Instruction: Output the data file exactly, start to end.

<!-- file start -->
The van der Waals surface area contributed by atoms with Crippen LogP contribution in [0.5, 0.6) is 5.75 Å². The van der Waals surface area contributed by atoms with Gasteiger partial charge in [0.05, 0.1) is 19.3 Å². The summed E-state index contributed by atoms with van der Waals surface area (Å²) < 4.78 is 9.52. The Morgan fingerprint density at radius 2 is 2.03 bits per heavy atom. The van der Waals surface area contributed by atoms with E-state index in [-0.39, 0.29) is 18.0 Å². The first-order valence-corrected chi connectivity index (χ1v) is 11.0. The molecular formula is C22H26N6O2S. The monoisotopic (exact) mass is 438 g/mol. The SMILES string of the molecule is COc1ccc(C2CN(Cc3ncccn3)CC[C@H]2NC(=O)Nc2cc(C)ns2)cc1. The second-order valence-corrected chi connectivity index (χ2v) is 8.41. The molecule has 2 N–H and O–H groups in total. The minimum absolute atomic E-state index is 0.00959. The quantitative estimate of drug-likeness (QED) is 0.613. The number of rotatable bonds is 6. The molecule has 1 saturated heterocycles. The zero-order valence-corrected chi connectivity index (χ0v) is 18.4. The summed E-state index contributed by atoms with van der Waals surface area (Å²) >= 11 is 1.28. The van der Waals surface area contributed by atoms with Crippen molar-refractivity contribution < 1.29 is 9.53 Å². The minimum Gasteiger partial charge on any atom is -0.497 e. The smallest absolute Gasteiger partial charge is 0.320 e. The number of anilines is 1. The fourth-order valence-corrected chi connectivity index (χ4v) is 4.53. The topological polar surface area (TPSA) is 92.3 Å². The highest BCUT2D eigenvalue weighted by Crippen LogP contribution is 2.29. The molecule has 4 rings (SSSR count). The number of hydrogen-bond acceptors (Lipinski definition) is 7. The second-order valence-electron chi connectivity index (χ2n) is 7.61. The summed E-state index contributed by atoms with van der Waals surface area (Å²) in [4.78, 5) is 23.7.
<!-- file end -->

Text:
The van der Waals surface area contributed by atoms with Crippen LogP contribution in [0.5, 0.6) is 5.75 Å². The van der Waals surface area contributed by atoms with Gasteiger partial charge in [0.05, 0.1) is 19.3 Å². The summed E-state index contributed by atoms with van der Waals surface area (Å²) < 4.78 is 9.52. The Morgan fingerprint density at radius 2 is 2.03 bits per heavy atom. The van der Waals surface area contributed by atoms with E-state index in [-0.39, 0.29) is 18.0 Å². The first-order valence-corrected chi connectivity index (χ1v) is 11.0. The molecular formula is C22H26N6O2S. The monoisotopic (exact) mass is 438 g/mol. The SMILES string of the molecule is COc1ccc(C2CN(Cc3ncccn3)CC[C@H]2NC(=O)Nc2cc(C)ns2)cc1. The second-order valence-corrected chi connectivity index (χ2v) is 8.41. The molecule has 2 N–H and O–H groups in total. The minimum absolute atomic E-state index is 0.00959. The quantitative estimate of drug-likeness (QED) is 0.613. The number of rotatable bonds is 6. The molecule has 1 saturated heterocycles. The zero-order valence-corrected chi connectivity index (χ0v) is 18.4. The summed E-state index contributed by atoms with van der Waals surface area (Å²) >= 11 is 1.28. The van der Waals surface area contributed by atoms with Crippen molar-refractivity contribution < 1.29 is 9.53 Å². The minimum Gasteiger partial charge on any atom is -0.497 e. The smallest absolute Gasteiger partial charge is 0.320 e. The number of anilines is 1. The fourth-order valence-corrected chi connectivity index (χ4v) is 4.53. The topological polar surface area (TPSA) is 92.3 Å². The highest BCUT2D eigenvalue weighted by Crippen LogP contribution is 2.29. The molecule has 4 rings (SSSR count). The number of hydrogen-bond acceptors (Lipinski definition) is 7. The second-order valence-electron chi connectivity index (χ2n) is 7.61. The summed E-state index contributed by atoms with van der Waals surface area (Å²) in [4.78, 5) is 23.7.